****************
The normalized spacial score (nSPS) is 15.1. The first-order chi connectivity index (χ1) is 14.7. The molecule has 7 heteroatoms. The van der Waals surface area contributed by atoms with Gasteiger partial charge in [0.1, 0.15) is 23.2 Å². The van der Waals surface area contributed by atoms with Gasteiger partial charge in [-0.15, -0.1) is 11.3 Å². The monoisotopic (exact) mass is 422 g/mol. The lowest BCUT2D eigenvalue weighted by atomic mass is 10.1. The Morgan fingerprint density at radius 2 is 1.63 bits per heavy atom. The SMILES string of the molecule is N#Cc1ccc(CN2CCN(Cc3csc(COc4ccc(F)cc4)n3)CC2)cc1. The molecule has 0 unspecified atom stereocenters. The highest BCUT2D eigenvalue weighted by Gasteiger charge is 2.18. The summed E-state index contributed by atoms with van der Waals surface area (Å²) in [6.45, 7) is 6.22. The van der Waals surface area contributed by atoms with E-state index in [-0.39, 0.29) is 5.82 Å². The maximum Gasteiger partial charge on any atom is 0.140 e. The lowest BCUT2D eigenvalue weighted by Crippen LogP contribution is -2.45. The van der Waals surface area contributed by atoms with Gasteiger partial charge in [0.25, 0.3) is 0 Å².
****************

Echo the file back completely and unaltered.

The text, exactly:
The normalized spacial score (nSPS) is 15.1. The first-order chi connectivity index (χ1) is 14.7. The molecule has 7 heteroatoms. The van der Waals surface area contributed by atoms with Gasteiger partial charge in [0.1, 0.15) is 23.2 Å². The van der Waals surface area contributed by atoms with Gasteiger partial charge in [-0.15, -0.1) is 11.3 Å². The monoisotopic (exact) mass is 422 g/mol. The lowest BCUT2D eigenvalue weighted by atomic mass is 10.1. The Morgan fingerprint density at radius 2 is 1.63 bits per heavy atom. The SMILES string of the molecule is N#Cc1ccc(CN2CCN(Cc3csc(COc4ccc(F)cc4)n3)CC2)cc1. The molecule has 0 unspecified atom stereocenters. The highest BCUT2D eigenvalue weighted by Gasteiger charge is 2.18. The summed E-state index contributed by atoms with van der Waals surface area (Å²) in [6.45, 7) is 6.22. The van der Waals surface area contributed by atoms with E-state index in [-0.39, 0.29) is 5.82 Å². The maximum Gasteiger partial charge on any atom is 0.140 e. The lowest BCUT2D eigenvalue weighted by Crippen LogP contribution is -2.45. The van der Waals surface area contributed by atoms with Gasteiger partial charge in [0.25, 0.3) is 0 Å².